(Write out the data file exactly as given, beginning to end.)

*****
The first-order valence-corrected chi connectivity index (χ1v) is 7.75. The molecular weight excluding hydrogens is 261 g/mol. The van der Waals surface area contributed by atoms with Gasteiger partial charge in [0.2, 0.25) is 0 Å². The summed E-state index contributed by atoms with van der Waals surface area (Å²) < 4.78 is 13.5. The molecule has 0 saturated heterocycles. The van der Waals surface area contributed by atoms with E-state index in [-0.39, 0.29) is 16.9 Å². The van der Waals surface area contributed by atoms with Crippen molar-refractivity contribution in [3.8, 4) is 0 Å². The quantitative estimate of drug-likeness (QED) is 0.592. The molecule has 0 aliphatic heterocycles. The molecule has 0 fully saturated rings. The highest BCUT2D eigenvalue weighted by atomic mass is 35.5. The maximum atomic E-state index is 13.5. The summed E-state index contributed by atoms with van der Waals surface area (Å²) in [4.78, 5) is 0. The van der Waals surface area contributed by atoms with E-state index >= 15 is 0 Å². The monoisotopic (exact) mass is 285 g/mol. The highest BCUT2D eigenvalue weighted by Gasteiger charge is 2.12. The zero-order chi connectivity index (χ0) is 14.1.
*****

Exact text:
The first-order valence-corrected chi connectivity index (χ1v) is 7.75. The molecular weight excluding hydrogens is 261 g/mol. The van der Waals surface area contributed by atoms with Gasteiger partial charge in [0.2, 0.25) is 0 Å². The summed E-state index contributed by atoms with van der Waals surface area (Å²) < 4.78 is 13.5. The molecule has 0 saturated heterocycles. The van der Waals surface area contributed by atoms with E-state index in [-0.39, 0.29) is 16.9 Å². The van der Waals surface area contributed by atoms with Crippen molar-refractivity contribution in [3.8, 4) is 0 Å². The quantitative estimate of drug-likeness (QED) is 0.592. The molecule has 0 aliphatic heterocycles. The molecule has 0 fully saturated rings. The highest BCUT2D eigenvalue weighted by atomic mass is 35.5. The maximum atomic E-state index is 13.5. The summed E-state index contributed by atoms with van der Waals surface area (Å²) in [4.78, 5) is 0. The van der Waals surface area contributed by atoms with E-state index >= 15 is 0 Å². The monoisotopic (exact) mass is 285 g/mol. The highest BCUT2D eigenvalue weighted by Gasteiger charge is 2.12. The zero-order chi connectivity index (χ0) is 14.1.